Wednesday, November 07, 2007

EclipseWorld 2007 Day 1

First day was Tutorial day. After having a wholesome breakfast of eggs and English muffins, I went to the Europa World Tour, and got to learn a few interesting things:

  • Europa and Callisto are Jupiter moons. In fact, all future Eclipse releases will be named with Jupiter moons, which leaves us with about 61 moons.

  • Eclispe does not only refer to the IDE or SDK, but also the platform, community, technology projects, eco-system, etc...

  • Eclipse can be run headless, boiling down to the plug-in framework. Some application servers are written on top of headless Eclipse like Websphere. That way, Eclipse is used as an OSGI component framework

I also attended a talk about Web Tools platform and saw how you can visually design JSP and JSF pages with Eclipse 3.3 and easily link them to managed beans.

After lunch, I attended Robert C. Martin's tutorial on Test-Driven Development. I entered just when he started talking about Fitnesse, an acceptance testing framework based on Fit. It was good to learn that every acceptance test can be written with Fitnesse by QA people and stakeholders after a little bit of training.

I asked a question about contrasting UI testing with Acceptance testing. What I learned is that if you test all your business logic through the UI and then make a simple change in the UI, you break many tests even though the business logic may still be correct. Bob Martin advised us to use UI testing only to test presentation logic, and leave business logic testing to Acceptance tests. In fact, Acceptance tests done test-first end up producing an application API completely decoupled from the presentation.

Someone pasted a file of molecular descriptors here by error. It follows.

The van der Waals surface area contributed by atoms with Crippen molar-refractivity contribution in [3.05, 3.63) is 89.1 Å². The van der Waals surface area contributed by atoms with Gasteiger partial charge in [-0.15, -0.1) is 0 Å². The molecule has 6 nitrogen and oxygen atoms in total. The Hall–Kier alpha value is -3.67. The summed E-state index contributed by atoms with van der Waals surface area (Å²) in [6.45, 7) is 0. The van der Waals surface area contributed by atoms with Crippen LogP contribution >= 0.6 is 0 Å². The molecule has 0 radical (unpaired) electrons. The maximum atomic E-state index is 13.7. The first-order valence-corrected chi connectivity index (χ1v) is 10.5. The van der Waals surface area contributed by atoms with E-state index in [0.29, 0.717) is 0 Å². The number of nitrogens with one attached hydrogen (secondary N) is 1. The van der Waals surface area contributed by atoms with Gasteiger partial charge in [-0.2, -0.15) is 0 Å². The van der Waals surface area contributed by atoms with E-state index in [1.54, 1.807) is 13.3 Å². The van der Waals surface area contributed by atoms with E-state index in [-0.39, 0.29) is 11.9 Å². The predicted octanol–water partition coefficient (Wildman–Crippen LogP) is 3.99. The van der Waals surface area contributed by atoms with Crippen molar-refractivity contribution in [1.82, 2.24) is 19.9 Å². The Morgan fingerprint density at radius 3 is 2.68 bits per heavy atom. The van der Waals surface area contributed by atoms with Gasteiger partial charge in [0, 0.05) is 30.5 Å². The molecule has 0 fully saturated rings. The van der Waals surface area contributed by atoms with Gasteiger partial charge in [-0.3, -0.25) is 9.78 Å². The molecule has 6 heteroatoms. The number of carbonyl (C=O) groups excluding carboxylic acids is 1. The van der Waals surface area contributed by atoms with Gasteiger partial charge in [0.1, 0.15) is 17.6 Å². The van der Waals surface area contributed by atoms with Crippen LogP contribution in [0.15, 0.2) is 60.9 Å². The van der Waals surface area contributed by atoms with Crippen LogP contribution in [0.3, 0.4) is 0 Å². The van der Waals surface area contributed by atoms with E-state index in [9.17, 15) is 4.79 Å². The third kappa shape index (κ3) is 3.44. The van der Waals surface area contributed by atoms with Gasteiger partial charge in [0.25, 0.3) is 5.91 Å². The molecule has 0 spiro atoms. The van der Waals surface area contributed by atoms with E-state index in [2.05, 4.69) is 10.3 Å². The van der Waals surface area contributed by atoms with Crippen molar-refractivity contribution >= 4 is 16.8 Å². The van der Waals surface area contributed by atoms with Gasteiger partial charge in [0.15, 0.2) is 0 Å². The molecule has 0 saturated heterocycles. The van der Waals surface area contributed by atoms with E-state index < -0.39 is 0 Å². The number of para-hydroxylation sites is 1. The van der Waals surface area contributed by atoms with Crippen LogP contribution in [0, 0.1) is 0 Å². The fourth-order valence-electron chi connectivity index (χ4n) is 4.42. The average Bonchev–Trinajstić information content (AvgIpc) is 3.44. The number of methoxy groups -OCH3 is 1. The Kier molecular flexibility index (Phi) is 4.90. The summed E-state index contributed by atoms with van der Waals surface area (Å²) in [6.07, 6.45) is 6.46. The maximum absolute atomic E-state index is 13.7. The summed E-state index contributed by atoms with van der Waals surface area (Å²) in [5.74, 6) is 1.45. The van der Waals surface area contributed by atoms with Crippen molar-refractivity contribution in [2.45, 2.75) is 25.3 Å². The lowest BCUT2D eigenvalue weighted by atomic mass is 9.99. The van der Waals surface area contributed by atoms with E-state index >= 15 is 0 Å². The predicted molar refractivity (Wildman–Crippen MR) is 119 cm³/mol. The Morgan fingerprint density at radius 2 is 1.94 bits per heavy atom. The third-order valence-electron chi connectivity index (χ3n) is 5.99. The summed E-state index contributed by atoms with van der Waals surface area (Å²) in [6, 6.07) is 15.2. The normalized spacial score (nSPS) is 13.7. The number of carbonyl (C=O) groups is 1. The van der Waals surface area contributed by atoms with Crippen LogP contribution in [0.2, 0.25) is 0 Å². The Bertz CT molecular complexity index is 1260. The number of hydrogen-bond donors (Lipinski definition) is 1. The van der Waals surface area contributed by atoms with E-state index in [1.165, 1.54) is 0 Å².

The day was concluded with a panel talk that included Mike Milinkovich from Eclipse Foundation, David Intersimone from Codegear, and Bob Martin from ObjectMentor. They discussed a number of topics. Bob talked about how when tools offered refactoring functionality, they lead developers towards following better practices due to how easy refactoring became. On the other hand, developers that are working with new dynamic languages like Ruby are leading tool makers towards providing new features to match what is available for static languages. Mike emphasized that an upcoming major version of Eclipse (e.g. 4.0) must definitely be faster, simpler, and lighter to succeed and fulfill developers' needs. David said that with Eclipse or any other platform, what matters the most is always getting better at fulfilling the user requirements and engineering software of high quality.

Stay tuned for more. I will also add photos to my blog posts as I find the time.

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